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A ballistic parachute, ballistic reserve parachute, or emergency ballistic reserve parachute, is a parachute ejected from its casing by a small explosion, much like that used in an ejection seat. The advantage of the ballistic parachute over a conventional parachute is that it ejects the parachute canopy (oftentimes via a small rocket), causing it to open rapidly, this makes it ideal for attaching to light aircraft, hang gliders and microlights, where an emergency situation may occur in close proximity to the ground. In such a situation, a conventional parachute would not open quickly enough.
In 1982, Comco Ikarus developed the FRS rocket-launched parachute system for its ultralight and hanglider aircraft. In 1998, Cirrus Aircraft (then known as Cirrus Design) provided the first ballistic parachutes as standard equipment on their line of type-certified aircraft, the Cirrus SR20; and in 2016, the company delivered the Cirrus Vision SF50, the first jet aircraft with a ballistic parachute.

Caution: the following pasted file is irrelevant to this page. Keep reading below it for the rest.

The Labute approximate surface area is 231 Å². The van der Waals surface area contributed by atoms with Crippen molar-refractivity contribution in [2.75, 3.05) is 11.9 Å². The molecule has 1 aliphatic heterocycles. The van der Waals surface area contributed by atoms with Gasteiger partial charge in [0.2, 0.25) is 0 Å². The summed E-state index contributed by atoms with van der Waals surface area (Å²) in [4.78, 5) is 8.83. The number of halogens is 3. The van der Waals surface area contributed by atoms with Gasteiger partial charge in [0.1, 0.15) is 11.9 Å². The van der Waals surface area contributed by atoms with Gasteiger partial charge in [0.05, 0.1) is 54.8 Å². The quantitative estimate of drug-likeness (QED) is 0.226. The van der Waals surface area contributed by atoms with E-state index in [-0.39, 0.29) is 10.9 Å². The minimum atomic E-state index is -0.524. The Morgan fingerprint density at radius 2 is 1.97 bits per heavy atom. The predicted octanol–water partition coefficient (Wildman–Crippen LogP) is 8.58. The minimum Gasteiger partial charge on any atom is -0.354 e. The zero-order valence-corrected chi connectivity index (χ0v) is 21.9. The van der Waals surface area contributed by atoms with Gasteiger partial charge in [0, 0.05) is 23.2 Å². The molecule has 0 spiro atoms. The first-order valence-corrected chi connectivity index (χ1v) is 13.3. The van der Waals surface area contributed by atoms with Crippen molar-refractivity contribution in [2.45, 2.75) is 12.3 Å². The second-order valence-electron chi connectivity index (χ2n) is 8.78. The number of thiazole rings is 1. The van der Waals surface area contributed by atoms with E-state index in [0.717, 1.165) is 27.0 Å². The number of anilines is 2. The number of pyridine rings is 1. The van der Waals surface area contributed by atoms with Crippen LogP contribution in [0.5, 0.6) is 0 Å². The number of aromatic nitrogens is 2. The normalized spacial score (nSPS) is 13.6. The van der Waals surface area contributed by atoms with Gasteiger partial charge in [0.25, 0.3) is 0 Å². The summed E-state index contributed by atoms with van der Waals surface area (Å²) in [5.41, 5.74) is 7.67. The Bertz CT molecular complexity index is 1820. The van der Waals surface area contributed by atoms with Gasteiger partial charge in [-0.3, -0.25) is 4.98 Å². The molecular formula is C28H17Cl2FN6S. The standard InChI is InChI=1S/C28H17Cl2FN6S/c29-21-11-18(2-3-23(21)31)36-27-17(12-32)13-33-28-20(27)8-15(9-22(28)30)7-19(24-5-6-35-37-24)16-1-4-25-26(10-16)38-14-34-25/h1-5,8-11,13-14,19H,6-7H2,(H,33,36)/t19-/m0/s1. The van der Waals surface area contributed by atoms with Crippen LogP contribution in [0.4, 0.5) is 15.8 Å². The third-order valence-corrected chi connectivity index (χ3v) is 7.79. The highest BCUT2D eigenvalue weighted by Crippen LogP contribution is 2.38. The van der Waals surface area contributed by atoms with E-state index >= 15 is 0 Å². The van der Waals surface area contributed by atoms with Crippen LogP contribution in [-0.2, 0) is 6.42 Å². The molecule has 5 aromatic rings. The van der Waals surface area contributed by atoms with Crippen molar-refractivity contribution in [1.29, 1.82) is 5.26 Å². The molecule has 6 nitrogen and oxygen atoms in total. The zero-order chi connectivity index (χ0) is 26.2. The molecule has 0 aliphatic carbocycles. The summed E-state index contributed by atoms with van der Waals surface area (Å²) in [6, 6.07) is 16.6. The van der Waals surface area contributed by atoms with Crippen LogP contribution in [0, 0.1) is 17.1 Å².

- Ballistic Recovery Systems – manufacturer of ballistic parachutes for use in light aircraft
- Scott D. Anderson – test pilot who flight tested first certified ballistic parachute
Notes and references
- Also there are slug-fired systems (pre-1990), mortar-fired systems (pre-1994), and A.I.R. rocket (compressed-gas) systems.
- "The History of Comco-Ikarus Aircraft". Sport Aviation. March 2009.
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